The Guide to a Plastic-Free Festival
You don’t need us to tell you that plastic is a problem. Like most festivals, your event is likely littered with the stuff from top to bottom every year. But it doesn’t need to be that way. Berish Bilander, Co-CEO and Campaigner for Green Music Australia, says your event-goers want to be part of the solution to reduce the environmental impact of Australian festivals.
“There’s no music on a dead planet, so the quicker we do away with disposable or poorly built plastic products, the better,” says Bilander.
“Thankfully, audiences are hungry for change, and more and more of the industry is taking action, using its unique and powerful voice to accelerate the transition towards sustainable practices,” he says.
How to remove and reduce plastic from festivals
Bilander says the best place to start in reducing a festival’s environmental footprint is to avoid waste from the start.
“What’s most exciting is that festival organisers are increasingly looking to implement ‘upstream’ solutions, avoiding waste in the first place rather than relying on our broken recycling system to fix the problem. Refuse, reduce, and reuse, must be the starting point for any intervention,” he explains.
Below are six pointers that will have you on your way to becoming a plastic-free festival.
1. Remove plastic water bottles and drinking cups
The summer heat at Australian festivals creates a conundrum: how do we remove or reduce plastic water bottles and cups while ensuring that festival-goers remain well hydrated?
Having a plastic-free festival in summer is hard, but not impossible. Green Music Australia has developed a campaign called ‘BYO Bottle’ and is partnering with music festivals and artists to help remove single-use plastic waste from festival events. This campaign is having a huge impact on waste at participating festivals, by rallying attendees to do their part and be prepared.
Eco-friendly tips for reducing plastic bottles and cups:
Develop a communications plan, advising attendees and vendors that you are aiming for a plastic-free festival and asking them to BYO drinking bottlesBan sales of plastic water bottles onsite across all concessions, but promote and sell reusable water bottlesSet up a dishwashing station on-site, or offer cup/bottle hire, refunding a deposit when the item is returned. This could be arranged directly with vendors, or in partnership with initiatives like Green My Plate or ReturnrProvide plenty of drinking fountains that don’t require a cup to use as well as areas to refill water bottlesIf your bar areas require single-use cups, choose paper cups or implement a recycling program to reduce waste
2. Ban drinking straws
Does your festival really need straws? Chances are, attendees can live without them. If not, paper straws are readily available now. Make sure you communicate to vendors that plastic straws are not welcome at your event.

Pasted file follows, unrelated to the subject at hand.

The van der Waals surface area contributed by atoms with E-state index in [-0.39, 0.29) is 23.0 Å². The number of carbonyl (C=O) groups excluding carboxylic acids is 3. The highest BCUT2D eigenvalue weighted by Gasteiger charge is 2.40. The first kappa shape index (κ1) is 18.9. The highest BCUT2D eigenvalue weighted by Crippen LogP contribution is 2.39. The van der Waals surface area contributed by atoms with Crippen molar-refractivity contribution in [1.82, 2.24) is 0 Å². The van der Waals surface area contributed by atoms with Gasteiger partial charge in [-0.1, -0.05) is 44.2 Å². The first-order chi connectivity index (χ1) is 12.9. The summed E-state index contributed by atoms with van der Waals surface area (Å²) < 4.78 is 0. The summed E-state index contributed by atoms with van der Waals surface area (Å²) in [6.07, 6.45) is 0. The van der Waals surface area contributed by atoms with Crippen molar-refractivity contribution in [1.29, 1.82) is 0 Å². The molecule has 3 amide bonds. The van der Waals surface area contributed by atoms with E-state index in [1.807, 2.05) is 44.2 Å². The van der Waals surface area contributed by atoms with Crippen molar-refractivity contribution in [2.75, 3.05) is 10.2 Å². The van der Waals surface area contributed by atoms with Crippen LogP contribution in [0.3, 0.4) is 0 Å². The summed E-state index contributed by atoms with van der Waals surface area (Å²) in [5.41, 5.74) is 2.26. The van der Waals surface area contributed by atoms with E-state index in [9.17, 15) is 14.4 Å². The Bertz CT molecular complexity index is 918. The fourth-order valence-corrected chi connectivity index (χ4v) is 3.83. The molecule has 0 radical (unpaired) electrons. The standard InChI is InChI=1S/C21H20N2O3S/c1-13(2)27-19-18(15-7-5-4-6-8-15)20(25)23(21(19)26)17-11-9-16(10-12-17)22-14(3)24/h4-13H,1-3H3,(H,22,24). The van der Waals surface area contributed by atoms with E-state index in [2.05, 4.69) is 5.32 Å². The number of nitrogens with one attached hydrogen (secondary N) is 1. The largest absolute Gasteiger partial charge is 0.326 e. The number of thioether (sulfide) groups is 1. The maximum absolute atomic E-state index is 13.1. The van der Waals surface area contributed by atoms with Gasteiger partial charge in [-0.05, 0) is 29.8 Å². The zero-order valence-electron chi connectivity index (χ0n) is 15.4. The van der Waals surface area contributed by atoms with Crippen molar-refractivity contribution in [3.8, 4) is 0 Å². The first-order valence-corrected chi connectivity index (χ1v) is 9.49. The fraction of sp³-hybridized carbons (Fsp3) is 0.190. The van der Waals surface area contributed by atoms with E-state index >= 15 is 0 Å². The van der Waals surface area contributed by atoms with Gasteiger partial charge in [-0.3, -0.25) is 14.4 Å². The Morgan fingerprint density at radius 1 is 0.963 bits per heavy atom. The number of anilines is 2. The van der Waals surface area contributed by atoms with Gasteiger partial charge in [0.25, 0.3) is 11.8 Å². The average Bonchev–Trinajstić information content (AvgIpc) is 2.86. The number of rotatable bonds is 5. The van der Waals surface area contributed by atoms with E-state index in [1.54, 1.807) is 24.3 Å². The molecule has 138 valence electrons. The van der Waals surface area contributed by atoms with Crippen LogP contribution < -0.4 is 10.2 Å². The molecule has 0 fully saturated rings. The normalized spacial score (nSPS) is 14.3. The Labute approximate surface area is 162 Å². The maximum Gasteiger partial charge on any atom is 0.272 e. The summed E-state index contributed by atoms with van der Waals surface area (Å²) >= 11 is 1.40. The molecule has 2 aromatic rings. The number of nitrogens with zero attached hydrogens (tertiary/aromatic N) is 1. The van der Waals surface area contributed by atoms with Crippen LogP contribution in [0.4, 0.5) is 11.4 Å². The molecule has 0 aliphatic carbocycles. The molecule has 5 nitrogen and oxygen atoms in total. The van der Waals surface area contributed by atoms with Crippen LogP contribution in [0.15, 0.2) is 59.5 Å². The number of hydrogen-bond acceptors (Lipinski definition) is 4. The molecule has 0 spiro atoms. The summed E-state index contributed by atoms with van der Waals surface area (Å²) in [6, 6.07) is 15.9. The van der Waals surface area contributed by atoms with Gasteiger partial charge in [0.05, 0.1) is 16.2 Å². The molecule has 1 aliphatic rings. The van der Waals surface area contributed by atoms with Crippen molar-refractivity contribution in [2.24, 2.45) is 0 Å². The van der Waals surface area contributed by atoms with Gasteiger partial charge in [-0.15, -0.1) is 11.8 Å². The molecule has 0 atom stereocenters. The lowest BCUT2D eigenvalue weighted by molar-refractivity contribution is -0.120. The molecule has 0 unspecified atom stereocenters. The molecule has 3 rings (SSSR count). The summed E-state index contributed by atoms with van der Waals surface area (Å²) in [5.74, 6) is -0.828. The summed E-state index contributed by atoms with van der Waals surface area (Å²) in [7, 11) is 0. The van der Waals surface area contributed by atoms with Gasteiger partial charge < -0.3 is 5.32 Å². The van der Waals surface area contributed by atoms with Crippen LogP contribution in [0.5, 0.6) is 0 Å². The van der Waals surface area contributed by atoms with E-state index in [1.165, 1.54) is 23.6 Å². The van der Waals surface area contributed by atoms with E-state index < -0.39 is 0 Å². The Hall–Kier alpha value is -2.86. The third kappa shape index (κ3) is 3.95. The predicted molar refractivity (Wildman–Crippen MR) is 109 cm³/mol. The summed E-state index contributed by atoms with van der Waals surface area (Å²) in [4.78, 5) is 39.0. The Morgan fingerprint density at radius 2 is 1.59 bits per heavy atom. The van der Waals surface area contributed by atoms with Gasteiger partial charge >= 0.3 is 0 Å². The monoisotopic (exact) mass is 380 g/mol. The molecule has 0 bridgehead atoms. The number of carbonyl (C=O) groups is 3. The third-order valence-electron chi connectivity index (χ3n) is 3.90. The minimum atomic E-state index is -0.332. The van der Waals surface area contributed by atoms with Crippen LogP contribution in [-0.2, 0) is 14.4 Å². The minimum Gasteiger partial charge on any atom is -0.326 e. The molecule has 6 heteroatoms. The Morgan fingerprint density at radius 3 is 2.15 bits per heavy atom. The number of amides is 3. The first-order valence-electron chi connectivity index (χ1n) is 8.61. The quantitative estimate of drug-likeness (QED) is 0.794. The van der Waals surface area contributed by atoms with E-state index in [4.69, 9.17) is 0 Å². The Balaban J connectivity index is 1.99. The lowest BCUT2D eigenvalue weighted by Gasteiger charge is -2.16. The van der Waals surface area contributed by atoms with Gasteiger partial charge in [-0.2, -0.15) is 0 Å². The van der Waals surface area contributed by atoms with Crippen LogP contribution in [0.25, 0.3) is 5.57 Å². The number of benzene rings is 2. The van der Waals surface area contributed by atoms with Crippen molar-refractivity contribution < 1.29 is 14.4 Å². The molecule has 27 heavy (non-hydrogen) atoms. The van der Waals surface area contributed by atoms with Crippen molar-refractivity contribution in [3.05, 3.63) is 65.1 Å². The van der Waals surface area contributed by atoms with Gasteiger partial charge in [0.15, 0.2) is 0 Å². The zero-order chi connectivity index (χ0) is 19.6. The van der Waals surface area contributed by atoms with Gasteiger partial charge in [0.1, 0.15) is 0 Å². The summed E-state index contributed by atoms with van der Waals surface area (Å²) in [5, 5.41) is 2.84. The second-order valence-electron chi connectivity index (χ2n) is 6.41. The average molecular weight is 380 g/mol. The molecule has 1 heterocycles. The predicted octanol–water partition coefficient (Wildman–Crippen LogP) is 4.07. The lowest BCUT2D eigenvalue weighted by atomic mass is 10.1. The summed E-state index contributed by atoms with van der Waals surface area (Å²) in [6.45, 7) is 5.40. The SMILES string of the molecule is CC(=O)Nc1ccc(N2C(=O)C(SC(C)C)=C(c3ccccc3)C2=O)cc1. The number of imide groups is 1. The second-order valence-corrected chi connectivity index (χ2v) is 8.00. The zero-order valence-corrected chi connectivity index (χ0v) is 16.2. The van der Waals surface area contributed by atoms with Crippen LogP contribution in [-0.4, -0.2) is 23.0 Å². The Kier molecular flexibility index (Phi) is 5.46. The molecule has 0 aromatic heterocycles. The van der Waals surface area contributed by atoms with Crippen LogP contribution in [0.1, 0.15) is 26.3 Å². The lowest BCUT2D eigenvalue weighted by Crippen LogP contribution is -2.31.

3. Remove single-use condiment sachets
Provide food vendors with enough counter or table space to provide bottles of sauce, rather than have them hand out single-use plastic sachets. If they’re serving coffee and tea, ask that vendors include sugar in the order rather than leaving out sachets and plastic stirrers.
4. Introduce dishwashing stations or eco-plastic serveware
Biodegradable and compostable plastics are becoming more commonplace with a shift in consumer attitudes towards waste. But it’s important to note that it should be disposed of correctly in order to gain any benefit and avoid becoming landfill.
If you ask food vendors to only use compostable serve ware (i.e. plates, knives, forks, bowls, boxes, hot drink cup lids etc), provide the correct bins for attendees to dispose of these items so they can be composted correctly. Some especially waste-conscious festivals use volunteers to help guide patrons how to dispose of their recyclable and compostable items correctly.
The better solution is to offer dish washing services where possible, so that plates and crockery can be cleaned and reused without creating any landfill. It might sound like a daunting task for a large festival, but 3-day music festival, Strawberry Fields, is doing just that. Strawberry Fields has implemented the “Rewash Revolution”, where attendees a charged a £2 deposit for their crockery, which they get back when it’s returned for washing. Attendees that BYO crockery don’t pay a deposit at all and can access free dish washing.
5. Reuse lanyards and event specific items where possible
There’s a lot of extra plastic that can wind up as single-use when creating event specific materials. Consider what can be used again if you removed the date. Things like event signage and even lanyards could be reused if they aren’t created specific to a single event day. Provide collection bins at exit points for lanyards and badge plastics to reuse again where possible.
If you or your event sponsors are considering handing out swag items or gifts to speakers, artists etc – this is another area that can come under scrutiny. If you’ve invested time, money, and energy into promoting your festival as plastic-free, but sponsors spend all day handing out cheap throwaway merchandise items, it could undermine your event brand. Ask event partners to steer clear from any items that will wind up as landfill at the end of an event.
6. Appeal to attendees to play their part
Attendee attitudes will play a big role in cleaning up your festival. Events like Strawberry Fields communicate their ethos to their event-goers around sustainability and respecting the regional location where their event takes place. This includes advising event-goers to bring quality camping gear (rather than dumping cheap tents after a single festival) and warning about the microplastics in glitter.